The Duck of Minerva

Which New Year’s Eve would you rather celebrate?

31 December 2009

Dan Drezner and Bill have both flagged Randy Schweller’s new piece in National Interest. I’ve just finished reading the piece and I agree with them – it’s really a depressing read. But, it’s the type of piece that we see periodically – it tries to take stock of the state of the global politics and IR scholars’ understanding of it. In many way, it reads a lot like Mearsheimer’s “Why We Will Miss the Cold War” or Huntington’s “Clash of Civilizations?” It aims high and tries to explain large systemic events by using a lot of broad generalizations to develop the core argument that we live in a world of disorder.

But, it got me to thinking (and since we’re all making lists of one sort or another as we end the first decade of the 21st century), how does this New Year’s Eve (and the transition from this decade to the next) compare to the past ten or so decade transitions. How unsettling is our current era relative to others? Which New Year’s Eve on the brink of a new decade would you rather celebrate?

Here’s how I’d rank mine:

1. 1999 -2000: Post-1989 but pre-9/11. Ah, the days when our biggest threat was that Y2K was going to destroy us all. Cool Millenium concerts.

2. 1989 – 1990: The fall of communism in Eastern Europe – the only real question was how would it end in Moscow. Democratization’s third wave was snowballing….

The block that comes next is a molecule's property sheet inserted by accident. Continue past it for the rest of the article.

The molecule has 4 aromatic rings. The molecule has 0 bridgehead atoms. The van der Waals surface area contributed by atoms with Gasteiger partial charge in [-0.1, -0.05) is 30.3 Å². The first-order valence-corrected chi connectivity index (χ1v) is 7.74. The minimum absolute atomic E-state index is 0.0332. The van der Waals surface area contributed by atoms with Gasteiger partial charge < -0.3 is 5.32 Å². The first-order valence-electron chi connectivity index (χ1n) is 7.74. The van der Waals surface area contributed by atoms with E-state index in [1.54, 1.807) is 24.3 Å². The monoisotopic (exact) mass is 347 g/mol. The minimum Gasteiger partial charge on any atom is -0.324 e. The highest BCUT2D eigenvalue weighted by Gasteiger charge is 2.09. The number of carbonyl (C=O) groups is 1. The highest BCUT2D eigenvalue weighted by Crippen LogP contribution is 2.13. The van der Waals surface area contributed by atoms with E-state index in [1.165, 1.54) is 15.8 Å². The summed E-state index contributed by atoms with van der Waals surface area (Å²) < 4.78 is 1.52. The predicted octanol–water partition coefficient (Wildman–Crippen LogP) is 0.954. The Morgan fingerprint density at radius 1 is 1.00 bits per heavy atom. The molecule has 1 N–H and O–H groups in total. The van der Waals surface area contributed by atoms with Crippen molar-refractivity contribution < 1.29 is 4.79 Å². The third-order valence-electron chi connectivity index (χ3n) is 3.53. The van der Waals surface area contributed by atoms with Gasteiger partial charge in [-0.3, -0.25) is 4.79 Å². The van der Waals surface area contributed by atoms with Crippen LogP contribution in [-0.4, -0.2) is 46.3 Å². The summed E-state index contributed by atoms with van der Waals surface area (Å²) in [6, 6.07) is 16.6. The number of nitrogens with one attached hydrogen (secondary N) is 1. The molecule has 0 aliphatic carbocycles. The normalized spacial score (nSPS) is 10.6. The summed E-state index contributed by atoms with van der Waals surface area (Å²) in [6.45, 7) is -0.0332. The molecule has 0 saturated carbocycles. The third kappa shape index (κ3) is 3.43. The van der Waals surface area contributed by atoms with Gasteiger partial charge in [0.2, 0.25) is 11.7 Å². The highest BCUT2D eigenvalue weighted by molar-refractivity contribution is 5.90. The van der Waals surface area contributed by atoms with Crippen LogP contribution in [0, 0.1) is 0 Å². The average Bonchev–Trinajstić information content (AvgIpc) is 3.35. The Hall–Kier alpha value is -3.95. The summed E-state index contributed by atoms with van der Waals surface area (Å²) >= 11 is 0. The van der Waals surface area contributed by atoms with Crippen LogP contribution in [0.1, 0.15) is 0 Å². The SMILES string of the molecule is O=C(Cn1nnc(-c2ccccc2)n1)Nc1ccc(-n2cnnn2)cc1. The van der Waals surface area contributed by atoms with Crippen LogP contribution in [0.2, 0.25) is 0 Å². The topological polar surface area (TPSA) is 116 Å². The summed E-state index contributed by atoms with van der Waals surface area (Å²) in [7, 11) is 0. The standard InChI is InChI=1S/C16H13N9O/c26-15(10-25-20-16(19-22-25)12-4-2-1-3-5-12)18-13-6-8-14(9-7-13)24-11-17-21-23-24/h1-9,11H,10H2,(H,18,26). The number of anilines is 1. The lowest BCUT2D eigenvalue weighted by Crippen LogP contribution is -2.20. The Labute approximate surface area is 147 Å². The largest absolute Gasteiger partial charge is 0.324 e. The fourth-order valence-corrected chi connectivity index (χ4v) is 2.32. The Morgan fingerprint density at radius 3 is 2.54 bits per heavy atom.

3. 2009 – 2010: Is unipolarity and American hegemony really a bust? Environmental degradation, resource scarcity, demographic stress all sound scary but many of these threats are distant while terrorism and proliferation do not seem to convey the existential threat we experienced during much of the Cold War.

4. 1959- 1960: End of the Eisenhower era and we had settled into the Cold War; but I still wouldn’t trade tonight for 1959 — kids were practicing duck and cover in school and tens of thousands of Americans were building nuclear bomb shelters in their backyards. (I grew up in North Dakota and we still had the duck and cover drills in the late sixties — remember kids, even a piece of paper can help shelter you from fallout…)

5. 1979 – 1980: Collapse of Détente and a renewal of the Cold War, Soviet invasion of Afghanistan, the Nicaraguan revolution, the Iranian revolution, global economic recession, oil price spikes, persistent claims of US in decline — sucked to be us.

6. 1969 – 1970: Escalation of the Vietnam War — 40K+ Americans already dead as well as several hundred thousand Vietnamese; a spiraling of the arms race and social tensions in much of the West.

7. 1949 – 1950: The eruption of the Cold War with a series of crises/war scares from 1946 to 1949 culminated with the Soviet detonation of an atomic weapon in August, 1949 and the Chinese revolution in October. State S/P was drafting NSC-68 = scary.

8. 1929 – 1930: U.S. stock market collapse in October, 1929 fueling the global depression, collapse of the global trading system, etc…

9. 1919-1920: Early post-WWI recovery – refugees, property destruction, grief, a generation of young men perished, feuding among the allies, the promise of Versailles was history… Not a happy time.

10. 1939 – 1940: WWII begins in September, 1939. Enough said

I’d just add one note that I hadn’t fully anticipated before my developing my list, but my ranking goes from unipolarity, to bipolarity, to multipolarity. Hmmm…. Happy New Year’s!